- The speeches of the Fed Chair and ECB President top the bill at Jackson Hole today
- Both should stick to their stance, though risks are tilted to a less dovish Yellen but more dovish Draghi
- Eurozone PMIs decline in August, but still consistent with moderate recovery
Yellen unlikely to change view on labour market
Fed Chair Janet Yellen will give a speech today at the annual Jackson Hole symposium, which will focus this year on labour market dynamics. We expect the Fed Chair’s message concerning the slack in the labour market to remain unchanged, highlighting that the weakness continues to be cyclical. Ms Yellen approaches the labour market using a dashboard of indicators that aims to assess the slack in the labour market from a broad perspective. She considers that some indicators, including the participation rate, the employment rate and long-term unemployment remain at unsatisfactory levels. This implies that interest rate increases are a long way off. If she sticks to her view, the market impact will not be significant as far as the monetary policy backdrop is concerned. Financial markets have scaled back hike expectations for 2015 considerably. However, there is a risk that her speech is a bit less dovish. In the July FOMC minutes released this week, members stated that ‘labour market conditions had improved more in recent months than they had anticipated earlier’. Although we think that Ms Yellen will change her stance over the next few months and become less dovish, we think the Jackson Hole Symposium comes too soon. We expect the first rate hike in June 2015 (Please see our recent US Watch for more on Jackson Hole).
ECB President to stick to scenario, but emphasise risks
ECB President Mario Draghi will also speak at Jackson Hole, but somewhat later in the programme. He is likely to broadly repeat the message he gave following the Governing Council meeting of 7 August, and signal that the ECB is in wait-and-see mode. He will probably mention that the moderate and uneven recovery of the eurozone economy is expected to continue, but that the risks to the outlook remain to the downside, while geopolitical risks having increased. Moreover, Mr Draghi is expected to mention that inflation will remain at low levels in coming months, before increasing gradually during 2015 and 2016. Finally, he could also repeat his efforts to talk the euro lower, emphasizing that market fundamentals for a weaker euro are much better and that real interest rates will remain negative in the eurozone for a much longer time than elsewhere. Given recent weak data, there is a chance that he might sound a bit more dovish than he has done up until now.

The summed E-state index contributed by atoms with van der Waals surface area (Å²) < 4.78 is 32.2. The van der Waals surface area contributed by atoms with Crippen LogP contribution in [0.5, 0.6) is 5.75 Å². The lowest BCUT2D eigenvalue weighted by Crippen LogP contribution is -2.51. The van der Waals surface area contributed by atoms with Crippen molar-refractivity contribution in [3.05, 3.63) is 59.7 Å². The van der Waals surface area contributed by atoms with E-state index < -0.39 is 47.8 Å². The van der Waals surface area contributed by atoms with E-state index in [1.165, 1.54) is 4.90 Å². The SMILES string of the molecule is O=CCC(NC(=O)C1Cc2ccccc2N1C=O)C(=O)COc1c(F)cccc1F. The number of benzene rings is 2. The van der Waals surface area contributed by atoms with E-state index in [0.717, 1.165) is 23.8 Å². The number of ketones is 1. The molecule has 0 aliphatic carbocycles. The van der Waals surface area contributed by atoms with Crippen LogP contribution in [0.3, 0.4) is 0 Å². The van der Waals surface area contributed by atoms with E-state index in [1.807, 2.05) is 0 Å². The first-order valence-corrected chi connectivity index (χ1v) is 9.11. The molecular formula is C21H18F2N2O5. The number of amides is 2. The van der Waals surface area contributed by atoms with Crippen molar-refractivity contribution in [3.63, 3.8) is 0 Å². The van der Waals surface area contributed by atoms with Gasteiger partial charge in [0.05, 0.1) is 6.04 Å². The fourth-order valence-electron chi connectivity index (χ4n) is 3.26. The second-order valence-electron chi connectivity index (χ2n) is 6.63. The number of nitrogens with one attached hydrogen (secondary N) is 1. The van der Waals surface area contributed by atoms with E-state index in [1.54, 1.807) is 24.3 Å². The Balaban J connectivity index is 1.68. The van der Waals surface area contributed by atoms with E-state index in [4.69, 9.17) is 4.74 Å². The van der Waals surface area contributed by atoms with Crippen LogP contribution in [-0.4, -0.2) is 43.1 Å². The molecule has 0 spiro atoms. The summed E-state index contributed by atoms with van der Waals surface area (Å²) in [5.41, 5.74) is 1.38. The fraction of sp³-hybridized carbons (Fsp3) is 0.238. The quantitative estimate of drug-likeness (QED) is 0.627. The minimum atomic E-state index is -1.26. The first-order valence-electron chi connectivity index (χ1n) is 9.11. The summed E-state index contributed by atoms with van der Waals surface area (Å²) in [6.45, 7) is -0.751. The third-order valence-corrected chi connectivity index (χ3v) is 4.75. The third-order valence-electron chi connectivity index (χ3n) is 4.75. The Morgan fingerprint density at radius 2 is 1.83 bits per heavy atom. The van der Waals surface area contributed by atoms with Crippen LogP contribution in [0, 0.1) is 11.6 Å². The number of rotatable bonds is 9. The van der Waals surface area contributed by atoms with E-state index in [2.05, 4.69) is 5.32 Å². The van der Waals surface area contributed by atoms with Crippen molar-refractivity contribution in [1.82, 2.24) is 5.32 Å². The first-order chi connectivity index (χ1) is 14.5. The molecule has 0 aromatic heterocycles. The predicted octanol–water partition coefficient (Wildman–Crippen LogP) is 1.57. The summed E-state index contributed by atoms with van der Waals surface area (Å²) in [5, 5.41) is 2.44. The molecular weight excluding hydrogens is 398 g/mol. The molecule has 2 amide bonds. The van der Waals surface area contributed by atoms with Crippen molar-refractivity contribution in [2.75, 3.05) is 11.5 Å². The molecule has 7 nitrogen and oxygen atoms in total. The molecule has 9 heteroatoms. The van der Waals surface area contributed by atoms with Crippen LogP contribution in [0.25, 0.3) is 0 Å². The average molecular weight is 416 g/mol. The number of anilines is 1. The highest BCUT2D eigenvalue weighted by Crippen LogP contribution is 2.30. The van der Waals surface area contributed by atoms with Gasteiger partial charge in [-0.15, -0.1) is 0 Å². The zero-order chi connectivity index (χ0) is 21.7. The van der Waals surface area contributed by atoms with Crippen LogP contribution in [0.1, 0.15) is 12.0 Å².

Euro PMI declines, but consistent with moderate recovery
The composite PMI for the eurozone declined to 52.8 in August from 53.8 in July, which was lower than the consensus forecast of 53.4. However, the level of the index remains at decent levels consistent with GDP growth of around 0.3% qoq in the third quarter. This compares to the flat reading we saw in the actual GDP number in Q2, which looks to have overstated the weakness of the economy. The drop in the PMI in August takes the index back to June’s level and during this year so far, the index has been trending in a range of just below 53 and 54, consistent with a moderate economic recovery.
The drop in the survey was more marked for manufacturing than for services and the PMI for the sectors point to a diverging picture. The manufacturing PMI is now at 50.8, while services is up at 53.5. The weakness in manufacturing might reflect some concern among exporters about the potential fall-out from the Ukraine crisis. In addition, the past strength of the euro may still be impacting exports. However, we expect both those factors to fade going forward. Meanwhile, domestic drags are waning, with financial conditions easing and the labour market gradually improving. The falls in food and energy prices are also good news for purchasing power. Overall, we expect a moderate recovery to continue. Still, given the poor second quarter GDP number, the ECB’s GDP growth forecast of 1% could well be modestly revised down.